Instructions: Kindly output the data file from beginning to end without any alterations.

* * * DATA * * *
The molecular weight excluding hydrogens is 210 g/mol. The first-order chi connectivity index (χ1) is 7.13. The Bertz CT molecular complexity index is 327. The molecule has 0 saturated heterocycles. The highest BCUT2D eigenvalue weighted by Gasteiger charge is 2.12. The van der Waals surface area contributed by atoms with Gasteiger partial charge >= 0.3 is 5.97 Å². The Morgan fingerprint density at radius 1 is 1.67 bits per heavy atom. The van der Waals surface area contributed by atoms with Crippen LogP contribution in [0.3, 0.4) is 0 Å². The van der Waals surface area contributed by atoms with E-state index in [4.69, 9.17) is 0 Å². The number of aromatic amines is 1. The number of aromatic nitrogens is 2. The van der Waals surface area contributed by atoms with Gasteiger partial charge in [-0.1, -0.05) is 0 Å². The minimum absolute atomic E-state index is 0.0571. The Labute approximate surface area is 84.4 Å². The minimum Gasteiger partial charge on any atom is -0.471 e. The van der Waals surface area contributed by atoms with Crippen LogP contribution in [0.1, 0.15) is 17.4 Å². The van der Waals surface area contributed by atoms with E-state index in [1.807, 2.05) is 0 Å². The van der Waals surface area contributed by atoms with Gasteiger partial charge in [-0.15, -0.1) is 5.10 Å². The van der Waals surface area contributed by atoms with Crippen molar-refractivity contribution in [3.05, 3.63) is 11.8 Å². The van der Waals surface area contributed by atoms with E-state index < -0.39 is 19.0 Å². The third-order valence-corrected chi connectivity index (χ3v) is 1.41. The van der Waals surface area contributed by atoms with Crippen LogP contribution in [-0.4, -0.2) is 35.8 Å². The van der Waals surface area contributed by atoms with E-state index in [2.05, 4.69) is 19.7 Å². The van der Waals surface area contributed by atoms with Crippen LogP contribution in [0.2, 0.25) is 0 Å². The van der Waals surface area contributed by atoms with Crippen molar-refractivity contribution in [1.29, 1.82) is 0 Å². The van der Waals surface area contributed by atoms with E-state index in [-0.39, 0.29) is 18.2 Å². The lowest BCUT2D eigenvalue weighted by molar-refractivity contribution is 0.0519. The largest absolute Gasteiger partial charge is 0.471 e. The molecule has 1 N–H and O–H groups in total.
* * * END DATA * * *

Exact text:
The molecular weight excluding hydrogens is 210 g/mol. The first-order chi connectivity index (χ1) is 7.13. The Bertz CT molecular complexity index is 327. The molecule has 0 saturated heterocycles. The highest BCUT2D eigenvalue weighted by Gasteiger charge is 2.12. The van der Waals surface area contributed by atoms with Gasteiger partial charge >= 0.3 is 5.97 Å². The Morgan fingerprint density at radius 1 is 1.67 bits per heavy atom. The van der Waals surface area contributed by atoms with Crippen LogP contribution in [0.3, 0.4) is 0 Å². The van der Waals surface area contributed by atoms with E-state index in [4.69, 9.17) is 0 Å². The number of aromatic amines is 1. The number of aromatic nitrogens is 2. The van der Waals surface area contributed by atoms with Gasteiger partial charge in [-0.1, -0.05) is 0 Å². The minimum absolute atomic E-state index is 0.0571. The Labute approximate surface area is 84.4 Å². The minimum Gasteiger partial charge on any atom is -0.471 e. The van der Waals surface area contributed by atoms with Crippen LogP contribution in [0.1, 0.15) is 17.4 Å². The van der Waals surface area contributed by atoms with E-state index in [1.807, 2.05) is 0 Å². The van der Waals surface area contributed by atoms with Gasteiger partial charge in [-0.15, -0.1) is 5.10 Å². The van der Waals surface area contributed by atoms with Crippen molar-refractivity contribution in [3.05, 3.63) is 11.8 Å². The van der Waals surface area contributed by atoms with E-state index < -0.39 is 19.0 Å². The third-order valence-corrected chi connectivity index (χ3v) is 1.41. The van der Waals surface area contributed by atoms with Crippen LogP contribution in [-0.4, -0.2) is 35.8 Å². The van der Waals surface area contributed by atoms with E-state index in [2.05, 4.69) is 19.7 Å². The van der Waals surface area contributed by atoms with Crippen LogP contribution in [0.2, 0.25) is 0 Å². The van der Waals surface area contributed by atoms with Crippen molar-refractivity contribution in [1.29, 1.82) is 0 Å². The van der Waals surface area contributed by atoms with E-state index in [-0.39, 0.29) is 18.2 Å². The lowest BCUT2D eigenvalue weighted by molar-refractivity contribution is 0.0519. The largest absolute Gasteiger partial charge is 0.471 e. The molecule has 1 N–H and O–H groups in total.